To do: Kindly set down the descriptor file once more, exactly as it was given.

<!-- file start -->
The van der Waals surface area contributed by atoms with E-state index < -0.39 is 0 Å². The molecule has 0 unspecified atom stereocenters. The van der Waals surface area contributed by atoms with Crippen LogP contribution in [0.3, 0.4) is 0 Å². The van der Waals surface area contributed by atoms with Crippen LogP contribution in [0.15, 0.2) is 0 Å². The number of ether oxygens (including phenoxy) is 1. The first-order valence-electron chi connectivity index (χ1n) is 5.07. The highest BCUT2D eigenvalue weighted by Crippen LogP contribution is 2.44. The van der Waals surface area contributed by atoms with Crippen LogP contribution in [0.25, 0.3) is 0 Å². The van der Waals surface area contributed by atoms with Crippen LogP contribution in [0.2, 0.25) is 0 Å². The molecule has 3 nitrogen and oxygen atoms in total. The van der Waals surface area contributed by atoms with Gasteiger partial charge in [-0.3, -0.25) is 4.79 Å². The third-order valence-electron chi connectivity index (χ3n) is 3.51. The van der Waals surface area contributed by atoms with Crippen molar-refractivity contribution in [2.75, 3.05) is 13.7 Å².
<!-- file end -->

The van der Waals surface area contributed by atoms with E-state index < -0.39 is 0 Å². The molecule has 0 unspecified atom stereocenters. The van der Waals surface area contributed by atoms with Crippen LogP contribution in [0.3, 0.4) is 0 Å². The van der Waals surface area contributed by atoms with Crippen LogP contribution in [0.15, 0.2) is 0 Å². The number of ether oxygens (including phenoxy) is 1. The first-order valence-electron chi connectivity index (χ1n) is 5.07. The highest BCUT2D eigenvalue weighted by Crippen LogP contribution is 2.44. The van der Waals surface area contributed by atoms with Crippen LogP contribution in [0.25, 0.3) is 0 Å². The van der Waals surface area contributed by atoms with Crippen LogP contribution in [0.2, 0.25) is 0 Å². The molecule has 3 nitrogen and oxygen atoms in total. The van der Waals surface area contributed by atoms with Gasteiger partial charge in [-0.3, -0.25) is 4.79 Å². The third-order valence-electron chi connectivity index (χ3n) is 3.51. The van der Waals surface area contributed by atoms with Crippen molar-refractivity contribution in [2.75, 3.05) is 13.7 Å².